(This really is an easy project, but if you don’t have access to fresh lavender, may I suggest the absolutely heavenly Rose Petal Elixir made by Avena Botanicals with roses from their own biodynamic gardens. They also sell a Lavender Glycerite which I haven’t tried.)

***

***

Lavender Glycerite

Ingredients:

Fresh lavender flowers and flower buds

Pure food-grade vegetable glycerin (widely available online or at health food stores — vitacost.com is where I usually get stuff like this)

Supplies:

Glass jar with lid

Mesh sieve or funnel

Coffee filter

Clean dropper bottle (1, 2, or 4 oz size)

 

What to do:

1. Remove most of the stems from your lavender, and chop up the flowers and flower buds with a knife.

2. Place the chopped lavender into your glass jar. (In the pictures above, I’m using an 8-oz wide mouth Mason jar.)

3. Pour vegetable glycerin into the jar until it completely covers the lavender. Stir a few times to release any big air bubbles and top it up with glycerin if needed. Be sure all the lavender is submerged.

4. Screw the lid onto your jar, then label and date it with masking tape and a sharpie.

5. Place the jar into a dark cupboard where you will see it often…

6. Shake the jar once a day, or every couple days.

7. Let it sit in the cupboard at least 2 weeks (I leave mine 4-8 weeks).

8. When you’re ready to strain, place a coffee filter inside a mesh sieve (or funnel). Place the sieve over a bowl, a measuring cup, or another glass jar. Pour the lavender glycerite into the coffee filter and when it has all been filtered, wash your hands and gather the filter around the remaining lavender and gently squeeze to extract the rest of the glycerin. The finished lavender glycerite will look like honey — a light amber color.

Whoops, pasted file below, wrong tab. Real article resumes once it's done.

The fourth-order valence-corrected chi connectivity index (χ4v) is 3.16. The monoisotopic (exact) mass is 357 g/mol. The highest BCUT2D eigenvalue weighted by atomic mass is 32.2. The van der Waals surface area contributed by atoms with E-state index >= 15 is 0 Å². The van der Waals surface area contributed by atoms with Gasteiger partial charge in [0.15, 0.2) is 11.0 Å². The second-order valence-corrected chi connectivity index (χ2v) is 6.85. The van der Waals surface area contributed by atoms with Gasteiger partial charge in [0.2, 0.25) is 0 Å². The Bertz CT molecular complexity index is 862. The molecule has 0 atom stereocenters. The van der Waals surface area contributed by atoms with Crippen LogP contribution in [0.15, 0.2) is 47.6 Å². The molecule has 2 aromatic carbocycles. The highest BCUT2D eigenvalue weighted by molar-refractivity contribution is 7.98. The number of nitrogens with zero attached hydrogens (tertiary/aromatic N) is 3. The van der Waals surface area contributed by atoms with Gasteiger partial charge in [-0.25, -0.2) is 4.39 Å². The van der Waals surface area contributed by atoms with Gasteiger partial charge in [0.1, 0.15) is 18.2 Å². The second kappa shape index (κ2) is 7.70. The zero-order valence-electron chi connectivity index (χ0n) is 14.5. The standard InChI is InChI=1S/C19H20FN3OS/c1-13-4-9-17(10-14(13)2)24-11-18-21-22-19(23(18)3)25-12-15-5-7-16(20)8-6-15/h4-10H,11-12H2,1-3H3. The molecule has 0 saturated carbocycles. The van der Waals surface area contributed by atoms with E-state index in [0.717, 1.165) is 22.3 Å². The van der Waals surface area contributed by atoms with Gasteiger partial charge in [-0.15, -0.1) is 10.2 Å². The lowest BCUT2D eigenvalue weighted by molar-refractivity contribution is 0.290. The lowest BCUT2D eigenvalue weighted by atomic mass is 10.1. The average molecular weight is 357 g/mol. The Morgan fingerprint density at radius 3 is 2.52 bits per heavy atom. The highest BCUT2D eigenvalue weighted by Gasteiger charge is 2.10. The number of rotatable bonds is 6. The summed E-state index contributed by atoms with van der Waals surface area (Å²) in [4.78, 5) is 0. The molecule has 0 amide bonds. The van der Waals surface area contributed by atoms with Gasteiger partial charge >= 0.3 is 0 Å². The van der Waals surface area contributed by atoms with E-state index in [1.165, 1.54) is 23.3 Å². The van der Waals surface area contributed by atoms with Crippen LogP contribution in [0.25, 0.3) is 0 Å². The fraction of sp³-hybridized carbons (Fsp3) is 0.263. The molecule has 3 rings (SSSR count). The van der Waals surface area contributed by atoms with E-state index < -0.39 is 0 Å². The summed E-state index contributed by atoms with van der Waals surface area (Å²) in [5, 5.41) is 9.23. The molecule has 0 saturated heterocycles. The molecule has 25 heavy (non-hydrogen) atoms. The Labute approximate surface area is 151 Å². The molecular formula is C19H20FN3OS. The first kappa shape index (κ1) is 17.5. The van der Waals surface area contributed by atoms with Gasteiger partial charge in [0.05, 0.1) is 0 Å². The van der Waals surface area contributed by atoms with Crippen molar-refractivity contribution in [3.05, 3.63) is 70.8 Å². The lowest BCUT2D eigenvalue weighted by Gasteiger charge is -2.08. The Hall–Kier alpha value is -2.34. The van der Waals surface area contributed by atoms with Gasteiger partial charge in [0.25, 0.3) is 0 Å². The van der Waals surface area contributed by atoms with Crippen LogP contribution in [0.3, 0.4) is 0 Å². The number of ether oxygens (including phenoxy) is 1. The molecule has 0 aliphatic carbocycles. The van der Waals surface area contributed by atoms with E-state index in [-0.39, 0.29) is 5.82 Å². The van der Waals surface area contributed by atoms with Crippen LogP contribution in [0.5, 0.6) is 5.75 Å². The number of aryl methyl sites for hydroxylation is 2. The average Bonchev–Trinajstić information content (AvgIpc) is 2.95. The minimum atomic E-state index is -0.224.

9. Pour an ounce or two of your strained glycerite into a dropper bottle to keep in your bathroom. If needed, transfer the rest into another glass jar (or the same one that’s been rinsed and dried), cap it, label it, and date it.

10. Transfer the jar into the refrigerator to store it. It will keep at least a year, and probably significantly longer.

*****

Something from nothing: Breaking ground for a garden

By , March 4, 2016
(c) The Herbangardener

Mowing out the garden perimeter

Because we are now stewards of three whole acres of land, we’ve been spending hours and hours — so many hours — researching tractors and thinking of what we want to do with the space. One thing we want of course is a garden. I am not thrilled to be starting from scratch for another garden. If you garden, you know it’s a ton of work. I don’t have the energy level to match, so it’s overwhelming. But if you garden, you also know that not having a garden is not an option! It’s a given. A necessity. After months of tractor research, stalking craigslist, exploring creative solutions, lots of sticker shock, and springtime — planting time — right at our backs, we decided that we can’t make a decision right now. We’re unclear exactly how much we want to undertake in general, we don’t have a solid plan other than Do A Big Garden, and we haven’t been on the land long enough to have clear answers about either of those things. We had nearly settled on a BCS 853 walk-behind tractor from earthtools.com, but the price is dear and we aren’t settled yet on which attachments we need. We’ve been paralyzed and overwhelmed. Finally on Monday night, the overwhelm reached its zenith as F sat wide-eyed in front of his computer screen staring at yet another page filled with tractors and tractor attachments and other hunks of metal with names we have yet to learn and prohibitive price tags or the right price tag but in a faraway state. Right then is when we decided to work with what we have access to right now that’s within our price range — and without a huge decision or financial commitment needing to be made in haste. This turned out to be a rented rototiller from the local hardware store, and the really nice self-propelled Honda mower F bought for the lawn.